Article

Angiotensin receptor blockers as tentative SARS‐CoV‐2 therapeutics

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Abstract

At the time of writing this commentary (February 2020), the coronavirus COVID‐19 epidemic has already resulted in more fatalities compared with the SARS and MERS coronavirus epidemics combined. Therapeutics that may assist to contain its rapid spread and reduce its high mortality rates are urgently needed. Developing vaccines against the SARS‐CoV‐2 virus may take many months. Moreover, vaccines based on viral‐encoded peptides may not be effective against future coronavirus epidemics, as virus mutations could make them futile. Indeed, new Influenza virus strains emerge every year, requiring new immunizations. A tentative suggestion based on existing therapeutics, which would likely be resistant to new coronavirus mutations, is to use available angiotensin receptor 1 (AT1R) blockers, such as losartan, as therapeutics for reducing the aggressiveness and mortality from SARS‐CoV‐2 virus infections. This idea is based on observations that the angiotensin‐converting enzyme 2 (ACE2) very likely serves as the binding site for SARS‐CoV‐2, the strain implicated in the current COVID‐19 epidemic, similarly to strain SARS‐CoV implicated in the 2002–2003 SARS epidemic. This commentary elaborates on the idea of considering AT1R blockers as tentative treatment for SARS‐CoV‐2 infections, and proposes a research direction based on datamining of clinical patient records for assessing its feasibility.

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... Since each viral particle entering the cell is attached to an ACE2 molecule, it has been speculated that SARS-CoV-2 infection causes partial or total loss of ACE2 function on the cell surface with the consequent accumulation of Ang II and reduction in Ang 1-7 levels [12][13][14][15][16]. Such dysregulation of the RAS in lungs and at the systemic level has been proposed to favor a proinflammatory state that increases the severity of COVID-19 [17][18][19][20]. ...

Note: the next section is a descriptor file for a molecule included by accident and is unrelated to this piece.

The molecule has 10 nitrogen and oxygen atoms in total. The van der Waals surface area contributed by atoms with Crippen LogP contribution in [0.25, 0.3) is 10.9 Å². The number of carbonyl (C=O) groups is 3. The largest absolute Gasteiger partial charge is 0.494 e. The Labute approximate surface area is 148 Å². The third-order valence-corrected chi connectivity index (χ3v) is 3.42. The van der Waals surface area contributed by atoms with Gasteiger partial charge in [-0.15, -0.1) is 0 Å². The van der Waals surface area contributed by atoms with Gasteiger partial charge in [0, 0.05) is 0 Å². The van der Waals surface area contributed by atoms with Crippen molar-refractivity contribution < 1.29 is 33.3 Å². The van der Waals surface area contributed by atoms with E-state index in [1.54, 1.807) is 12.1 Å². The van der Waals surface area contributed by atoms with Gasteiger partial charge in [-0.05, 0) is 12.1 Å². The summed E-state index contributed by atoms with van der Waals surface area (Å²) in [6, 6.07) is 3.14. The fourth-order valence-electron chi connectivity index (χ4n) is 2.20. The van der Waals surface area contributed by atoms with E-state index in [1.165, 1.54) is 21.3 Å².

... Endogenous and synthetic ligands are available for AT1R and B2R [23,45]. Interestingly, AT1R blockers are of common use in clinics and have been proposed for COVID-19 treatment [20]. However, their role in the mechanism of ACE2-mediated SARS-CoV-2 infection remains unclear. ...
... It has been suggested that accumulation of Ang II due to the reduction in plasma membrane ACE2 during SARS-CoV-2 infection contributes to such pro-inflammatory state [1,13,18]. AT1R blockers have been proposed to avoid the detrimental effects of Ang II accumulation [19,20]. In this regard, in a recent clinical trial in COVID-19 patients telmisartan showed potent anti-inflammatory actions as well as a reduction in the morbidity and mortality of the disease [72]. ...
Article
Aims Angiotensin-converting enzyme 2 (ACE2) is a key regulator of the renin-angiotensin system (RAS) recently identified as the membrane receptor for the severe acute respiratory syndrome coronavirus 2 (SARS-CoV-2). Here we aim to study whether two receptors from RAS, the angiotensin receptor type 1 (AT1R) and the bradykinin 2 receptor (B2R) modulate ACE2 internalization induced by a recombinant receptor binding domain (RBD) of SARS-CoV-2 spike protein. Also, we investigated the impact of ACE2 coexpression on AT1R and B2R functionality. Materials and methods To study ACE2 internalization, we assessed the distribution of green fluorescent protein (GFP) signal in HEK293T cells coexpressing GFP-tagged ACE2 and AT1R, or B2R, or AT1R plus B2R in presence of RBD alone or in combination with AT1R or B2R ligands. To estimate ACE2 internalization, we classified GFP signal distribution as plasma membrane uniform GFP (PMU-GFP), plasma membrane clustered GFP (PMC-GFP) or internalized GFP and calculated its relative frequency. Additionally, we investigated the effect of ACE2 coexpression on AT1R and B2R inhibitory action on voltage-gated calcium channels (CaV2.2) currents by patch-clamp technique. Key findings RBD induced ACE2-GFP internalization in a time-dependent manner. RBD-induced ACE2-GFP internalization was increased by angiotensin II and reduced by telmisartan in cells coexpressing AT1R. RBD-induced ACE2-GFP internalization was strongly inhibited by B2R co-expression. This effect was mildly modified by bradykinin and rescued by angiotensin II in presence of AT1R. ACE2 coexpression impacted on B2R- and AT1R-mediated inhibition of CaV2.2 currents. Significance Our work contributes to understand the role of RAS modulators in the susceptibility to SARS-CoV-2 infection and severity of COVID-19.